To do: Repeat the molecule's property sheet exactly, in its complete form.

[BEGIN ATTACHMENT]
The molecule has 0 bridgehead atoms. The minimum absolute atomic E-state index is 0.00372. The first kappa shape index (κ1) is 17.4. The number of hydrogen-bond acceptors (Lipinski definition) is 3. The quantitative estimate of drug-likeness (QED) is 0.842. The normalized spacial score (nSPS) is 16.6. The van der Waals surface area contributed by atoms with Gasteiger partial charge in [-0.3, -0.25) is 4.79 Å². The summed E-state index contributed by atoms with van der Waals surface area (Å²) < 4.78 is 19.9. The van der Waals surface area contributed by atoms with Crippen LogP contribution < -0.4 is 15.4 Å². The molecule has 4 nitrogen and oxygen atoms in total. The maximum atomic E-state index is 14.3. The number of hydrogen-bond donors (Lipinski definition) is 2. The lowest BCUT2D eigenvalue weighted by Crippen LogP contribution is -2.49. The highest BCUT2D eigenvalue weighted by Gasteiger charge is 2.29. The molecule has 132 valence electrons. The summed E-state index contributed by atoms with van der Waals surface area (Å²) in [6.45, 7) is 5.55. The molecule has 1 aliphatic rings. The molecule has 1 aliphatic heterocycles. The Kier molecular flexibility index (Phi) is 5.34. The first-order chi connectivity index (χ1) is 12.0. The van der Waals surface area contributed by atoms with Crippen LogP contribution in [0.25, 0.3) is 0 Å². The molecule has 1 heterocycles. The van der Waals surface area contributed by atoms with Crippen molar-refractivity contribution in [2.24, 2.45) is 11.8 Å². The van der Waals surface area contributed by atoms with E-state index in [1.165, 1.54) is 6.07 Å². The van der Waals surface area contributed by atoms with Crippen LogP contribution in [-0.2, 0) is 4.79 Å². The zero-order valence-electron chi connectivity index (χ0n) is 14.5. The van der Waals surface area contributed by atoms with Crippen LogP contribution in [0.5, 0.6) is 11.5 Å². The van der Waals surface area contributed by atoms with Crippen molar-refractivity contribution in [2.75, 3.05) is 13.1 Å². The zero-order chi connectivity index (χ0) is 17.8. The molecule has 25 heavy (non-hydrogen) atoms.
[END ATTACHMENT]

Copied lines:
The molecule has 0 bridgehead atoms. The minimum absolute atomic E-state index is 0.00372. The first kappa shape index (κ1) is 17.4. The number of hydrogen-bond acceptors (Lipinski definition) is 3. The quantitative estimate of drug-likeness (QED) is 0.842. The normalized spacial score (nSPS) is 16.6. The van der Waals surface area contributed by atoms with Gasteiger partial charge in [-0.3, -0.25) is 4.79 Å². The summed E-state index contributed by atoms with van der Waals surface area (Å²) < 4.78 is 19.9. The van der Waals surface area contributed by atoms with Crippen LogP contribution < -0.4 is 15.4 Å². The molecule has 4 nitrogen and oxygen atoms in total. The maximum atomic E-state index is 14.3. The number of hydrogen-bond donors (Lipinski definition) is 2. The lowest BCUT2D eigenvalue weighted by Crippen LogP contribution is -2.49. The highest BCUT2D eigenvalue weighted by Gasteiger charge is 2.29. The molecule has 132 valence electrons. The summed E-state index contributed by atoms with van der Waals surface area (Å²) in [6.45, 7) is 5.55. The molecule has 1 aliphatic rings. The molecule has 1 aliphatic heterocycles. The Kier molecular flexibility index (Phi) is 5.34. The first-order chi connectivity index (χ1) is 12.0. The van der Waals surface area contributed by atoms with Crippen LogP contribution in [0.25, 0.3) is 0 Å². The molecule has 1 heterocycles. The van der Waals surface area contributed by atoms with Crippen molar-refractivity contribution in [2.24, 2.45) is 11.8 Å². The van der Waals surface area contributed by atoms with E-state index in [1.165, 1.54) is 6.07 Å². The van der Waals surface area contributed by atoms with Crippen LogP contribution in [-0.2, 0) is 4.79 Å². The zero-order valence-electron chi connectivity index (χ0n) is 14.5. The van der Waals surface area contributed by atoms with Crippen LogP contribution in [0.5, 0.6) is 11.5 Å². The van der Waals surface area contributed by atoms with Crippen molar-refractivity contribution in [2.75, 3.05) is 13.1 Å². The zero-order chi connectivity index (χ0) is 17.8. The molecule has 25 heavy (non-hydrogen) atoms.